“See, daughter, what this rascal has done. He has spoilt the whole pot of pastry.”
“ Please mother, leave the little fellow alone. What’s done is done.” Lora rescued Danny from her mother’s clutches and led him out.

Siman Mudalali’s wife seated Danny in her lap and massaged his head where it had been bruised by the blow from Selohamy’s spoon. Every now and then she glowered alternately at Selohamy’s house and at her husband.

“That woman’s hands should be struck by a thunderbolt for injuring this innocent child’s head!” said Siman Mudalali’s wife. She glared at the wall of Selohamy’s house, as if she were seeing Selohamy herself.

“I haven’t brought up my children to become a punch bag for all and sundry from all over the country.” Danny’s mother began to taunt Siman Mudalali with sarcasm and innuendo.

“My pleas were ignored when I said that we should make something for the little ones on a day like this which comes but once in twelve months. So they go to the houses of worthless people who have no standing anywhere. Is it to get beaten, insulted and abused by such riff raff that I have brought up my children?” Siman Mudalal’s wife began to weep.
Siman turned his face towards his wife .

“What is it? What is it. What is this you are saying? Who beat Danny. What has happened?”

“ What has happened? Everything has already happening to the little ones and to me,” said Danny’s mother in a voice heavy with sarcasm, and angrily faced away from Siman Mudalali.

“That woman has beaten the little boy with the metal spoon till his head swelled like a pumpkin. Her hands ought to be struck by a thunder bolt for what she has done to this innocent little boy!”

“What! Selohamy beat the boy on the head without any provocation?” inquired Siman Mudalali in amazement.

“Of course it was without any provocation . Why, did you expect a basket load? Just listen to the questions you raise! Even iIf I and my children were to be murdered, you would be asking what was the provocation.”

“Tell me, Danny. What did you do at Selohamy’s house?” queried Siman Mudalali, bemused by his wife’s conundrums.

“There’s nothing that he did. Whilst rolling green gram pastry mixture into sweetmeat balls, he had tasted a morsel. Who is the child who wouldn’t do that sort of thing? For this, that woman had become like a raging she demon, and beaten him up and tried to uproot his ears.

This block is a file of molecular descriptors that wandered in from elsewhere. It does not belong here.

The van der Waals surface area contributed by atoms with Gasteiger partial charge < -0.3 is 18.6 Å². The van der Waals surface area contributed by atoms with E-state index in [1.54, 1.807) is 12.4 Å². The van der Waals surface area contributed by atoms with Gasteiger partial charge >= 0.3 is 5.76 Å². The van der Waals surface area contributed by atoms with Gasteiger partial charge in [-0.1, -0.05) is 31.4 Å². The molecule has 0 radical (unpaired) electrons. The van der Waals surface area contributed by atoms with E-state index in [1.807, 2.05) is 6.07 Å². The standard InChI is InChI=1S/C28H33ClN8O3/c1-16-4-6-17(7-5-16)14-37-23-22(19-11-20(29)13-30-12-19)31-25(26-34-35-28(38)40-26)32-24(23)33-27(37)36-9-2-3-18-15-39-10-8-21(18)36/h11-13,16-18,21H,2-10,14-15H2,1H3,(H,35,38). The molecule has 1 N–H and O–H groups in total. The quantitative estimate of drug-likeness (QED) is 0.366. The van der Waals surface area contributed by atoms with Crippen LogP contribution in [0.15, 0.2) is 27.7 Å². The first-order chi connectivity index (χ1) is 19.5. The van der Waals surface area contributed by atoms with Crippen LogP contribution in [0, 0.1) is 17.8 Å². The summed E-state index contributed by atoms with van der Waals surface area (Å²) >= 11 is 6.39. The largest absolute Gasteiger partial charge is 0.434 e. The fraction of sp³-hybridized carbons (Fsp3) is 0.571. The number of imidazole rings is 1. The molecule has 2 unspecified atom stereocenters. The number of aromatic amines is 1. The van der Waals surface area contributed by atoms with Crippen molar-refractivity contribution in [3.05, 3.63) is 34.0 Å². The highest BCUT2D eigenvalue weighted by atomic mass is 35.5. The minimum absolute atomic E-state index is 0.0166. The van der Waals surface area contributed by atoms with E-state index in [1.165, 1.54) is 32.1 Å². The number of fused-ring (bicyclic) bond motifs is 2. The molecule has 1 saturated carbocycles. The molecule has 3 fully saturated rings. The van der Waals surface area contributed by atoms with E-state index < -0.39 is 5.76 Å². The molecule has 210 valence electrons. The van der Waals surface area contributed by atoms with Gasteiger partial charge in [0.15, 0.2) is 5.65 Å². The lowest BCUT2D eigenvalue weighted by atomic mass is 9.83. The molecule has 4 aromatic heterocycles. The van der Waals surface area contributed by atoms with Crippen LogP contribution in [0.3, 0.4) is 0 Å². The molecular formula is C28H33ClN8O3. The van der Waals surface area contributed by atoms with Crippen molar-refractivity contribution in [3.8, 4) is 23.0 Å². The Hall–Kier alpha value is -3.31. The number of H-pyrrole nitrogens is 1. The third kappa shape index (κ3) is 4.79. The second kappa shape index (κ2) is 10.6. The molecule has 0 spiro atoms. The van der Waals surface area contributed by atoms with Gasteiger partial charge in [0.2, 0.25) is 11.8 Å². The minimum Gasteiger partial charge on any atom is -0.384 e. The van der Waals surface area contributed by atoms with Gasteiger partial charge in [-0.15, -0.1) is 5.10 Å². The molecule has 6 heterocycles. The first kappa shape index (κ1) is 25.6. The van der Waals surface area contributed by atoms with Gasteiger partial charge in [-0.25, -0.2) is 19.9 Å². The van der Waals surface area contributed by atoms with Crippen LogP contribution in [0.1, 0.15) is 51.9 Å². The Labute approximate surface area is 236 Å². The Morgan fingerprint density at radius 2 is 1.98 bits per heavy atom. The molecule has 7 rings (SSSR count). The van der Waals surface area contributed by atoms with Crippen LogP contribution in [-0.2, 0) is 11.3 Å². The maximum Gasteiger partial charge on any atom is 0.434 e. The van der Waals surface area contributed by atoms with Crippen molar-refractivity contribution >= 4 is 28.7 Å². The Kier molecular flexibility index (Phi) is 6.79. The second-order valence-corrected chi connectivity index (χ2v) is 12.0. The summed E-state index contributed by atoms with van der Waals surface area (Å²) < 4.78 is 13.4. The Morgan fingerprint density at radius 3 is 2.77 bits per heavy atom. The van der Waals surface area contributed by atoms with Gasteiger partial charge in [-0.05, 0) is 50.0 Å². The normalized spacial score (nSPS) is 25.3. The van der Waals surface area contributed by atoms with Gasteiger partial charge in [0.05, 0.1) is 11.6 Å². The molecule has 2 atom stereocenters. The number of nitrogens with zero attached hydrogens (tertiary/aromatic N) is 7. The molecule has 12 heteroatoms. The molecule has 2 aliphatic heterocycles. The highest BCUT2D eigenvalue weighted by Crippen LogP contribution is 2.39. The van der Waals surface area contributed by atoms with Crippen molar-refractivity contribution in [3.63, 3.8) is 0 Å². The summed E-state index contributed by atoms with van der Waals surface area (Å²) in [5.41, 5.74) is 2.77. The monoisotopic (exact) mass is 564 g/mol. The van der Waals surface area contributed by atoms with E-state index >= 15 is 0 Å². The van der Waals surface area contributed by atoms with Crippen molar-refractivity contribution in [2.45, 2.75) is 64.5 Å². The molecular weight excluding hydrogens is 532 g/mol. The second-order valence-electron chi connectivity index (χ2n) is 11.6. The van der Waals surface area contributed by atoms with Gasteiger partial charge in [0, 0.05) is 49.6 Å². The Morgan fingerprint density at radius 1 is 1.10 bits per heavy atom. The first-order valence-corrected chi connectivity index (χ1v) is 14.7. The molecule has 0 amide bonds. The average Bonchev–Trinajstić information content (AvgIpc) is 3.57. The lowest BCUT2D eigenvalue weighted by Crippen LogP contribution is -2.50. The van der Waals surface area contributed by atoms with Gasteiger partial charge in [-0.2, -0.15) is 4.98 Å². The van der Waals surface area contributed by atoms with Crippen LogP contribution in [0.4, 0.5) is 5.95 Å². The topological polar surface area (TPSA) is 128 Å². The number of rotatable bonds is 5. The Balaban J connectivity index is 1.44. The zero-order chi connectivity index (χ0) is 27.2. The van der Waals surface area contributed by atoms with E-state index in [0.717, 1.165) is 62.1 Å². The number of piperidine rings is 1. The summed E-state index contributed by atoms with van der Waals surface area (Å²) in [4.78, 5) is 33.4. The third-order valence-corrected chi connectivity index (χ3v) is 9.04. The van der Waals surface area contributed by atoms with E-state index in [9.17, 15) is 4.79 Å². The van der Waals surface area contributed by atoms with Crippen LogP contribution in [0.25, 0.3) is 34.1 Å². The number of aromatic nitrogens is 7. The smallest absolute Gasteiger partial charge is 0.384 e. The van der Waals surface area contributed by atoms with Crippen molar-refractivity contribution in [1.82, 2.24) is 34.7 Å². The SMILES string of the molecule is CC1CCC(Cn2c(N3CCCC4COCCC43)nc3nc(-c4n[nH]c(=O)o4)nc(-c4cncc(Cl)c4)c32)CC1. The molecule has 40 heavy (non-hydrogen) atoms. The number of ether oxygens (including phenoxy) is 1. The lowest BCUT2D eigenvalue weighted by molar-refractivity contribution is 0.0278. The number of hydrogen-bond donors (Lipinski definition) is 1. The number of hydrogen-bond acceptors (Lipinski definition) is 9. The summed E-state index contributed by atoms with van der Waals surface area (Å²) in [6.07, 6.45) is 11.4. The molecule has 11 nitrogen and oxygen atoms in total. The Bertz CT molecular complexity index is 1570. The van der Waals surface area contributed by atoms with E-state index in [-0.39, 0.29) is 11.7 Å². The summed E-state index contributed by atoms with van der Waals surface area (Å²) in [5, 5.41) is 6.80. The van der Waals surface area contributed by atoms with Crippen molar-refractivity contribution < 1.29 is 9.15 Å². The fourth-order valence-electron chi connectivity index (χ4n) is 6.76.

“Why do we need to go to other people? We must eat and drink within our means, and learn to be satisfied.”

Siman Mudalali got up from the couch on which he had been seated and walked into the room. He went near his wardrobe, and looked round carefully to see if he was being observed. A bunch of keys hung from a chain at the back of his waist. He carefully brought it round to the front, and unlocked the wardrobe. He glanced round once more, and started to open a bag of money. Hearing his wife’s footsteps, he pushed the bag back into the recesses of the wardrobe, and pretended to be searching for something on the shelves.

“I had saved a rupee to buy boiled lime and arecanut. That also seems to be missing,” he said to his wife.

Siman Mudalali’s wife scooped a little lime with the finger, from the package on the windowsill. She went back to the verandah, took Danny on her lap, and began to scratch his head.

After his wife left the room, Siman Mudalali opened the bag once more, took out a rupee and tucked it into his waistband. He tied up the bag, and hid it carefully in a corner of the wardrobe.

“This is the money I had saved to buy a little lime and arecanut”, said Siman Mudalali giving the rupee coin to his wife.

“You can buy half a measure of rice, pound it into flour and prepare something for the children. It’s enough if you make some kavun and mung-guli. There’s no need for these new fangled fudge and cordials,” said Siman Mudalali, silently cursing the women who had introduced these new fangled sweets.

“That was the last rupee I had in the house.” Siman Mudalali seated himself on the bed once again. “Don’t bring these hordes of idle women in here to gossip about everybody in the countryside whilst endlessly chewing betal leaves like monkeys. I won’t have any money now to buy lime and arecanut.”

Siman Mudalali’s wife was addicted to chewing betal. She needed a chew at least once every hour. Betal juice had stained her teeth. Her tongue was covered with an astringent coating as thick as the edge of a hopper. Her taste buds were not sensitive to ordinary curries. She could taste only hot curries made of dried or salted fish, or very sour or bitter vegetables. She loved dry fish, salted fish, and vegetables like bitter gourd. Siman Mudalali did not know medicine but he knew how to save money. He wanted his wife to stop chewing betal not because of the damage it did to her mouth, tongue and teeth, but because it cost money.

“I don’t chew so much betal. If you can’t afford to let me have even a chew of betal, I will stop,” said Siman Mudalali’s wife. “Get out of the way child,” she said, abruptly pushing poor Danny out of her lap. This was her way of showing her vexation to Siman Mudalali.